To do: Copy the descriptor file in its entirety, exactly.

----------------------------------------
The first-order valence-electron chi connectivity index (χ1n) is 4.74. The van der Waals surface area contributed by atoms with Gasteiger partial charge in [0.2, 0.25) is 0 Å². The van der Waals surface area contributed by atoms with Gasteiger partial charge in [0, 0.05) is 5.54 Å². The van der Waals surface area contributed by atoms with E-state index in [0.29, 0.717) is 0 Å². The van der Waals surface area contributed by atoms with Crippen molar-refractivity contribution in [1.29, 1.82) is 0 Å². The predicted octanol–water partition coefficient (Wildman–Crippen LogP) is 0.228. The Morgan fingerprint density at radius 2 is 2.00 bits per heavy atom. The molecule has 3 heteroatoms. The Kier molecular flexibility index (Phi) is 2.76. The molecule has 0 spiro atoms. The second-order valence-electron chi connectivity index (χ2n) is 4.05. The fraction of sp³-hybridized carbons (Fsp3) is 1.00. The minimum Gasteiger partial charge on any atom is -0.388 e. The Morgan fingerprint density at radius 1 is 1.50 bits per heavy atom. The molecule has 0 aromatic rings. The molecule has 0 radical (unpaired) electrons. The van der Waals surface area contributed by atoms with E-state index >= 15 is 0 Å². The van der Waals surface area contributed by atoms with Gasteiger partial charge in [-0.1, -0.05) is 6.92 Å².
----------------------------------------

The first-order valence-electron chi connectivity index (χ1n) is 4.74. The van der Waals surface area contributed by atoms with Gasteiger partial charge in [0.2, 0.25) is 0 Å². The van der Waals surface area contributed by atoms with Gasteiger partial charge in [0, 0.05) is 5.54 Å². The van der Waals surface area contributed by atoms with E-state index in [0.29, 0.717) is 0 Å². The van der Waals surface area contributed by atoms with Crippen molar-refractivity contribution in [1.29, 1.82) is 0 Å². The predicted octanol–water partition coefficient (Wildman–Crippen LogP) is 0.228. The Morgan fingerprint density at radius 2 is 2.00 bits per heavy atom. The molecule has 3 heteroatoms. The Kier molecular flexibility index (Phi) is 2.76. The molecule has 0 spiro atoms. The second-order valence-electron chi connectivity index (χ2n) is 4.05. The fraction of sp³-hybridized carbons (Fsp3) is 1.00. The minimum Gasteiger partial charge on any atom is -0.388 e. The Morgan fingerprint density at radius 1 is 1.50 bits per heavy atom. The molecule has 0 aromatic rings. The molecule has 0 radical (unpaired) electrons. The van der Waals surface area contributed by atoms with E-state index >= 15 is 0 Å². The van der Waals surface area contributed by atoms with Gasteiger partial charge in [-0.1, -0.05) is 6.92 Å².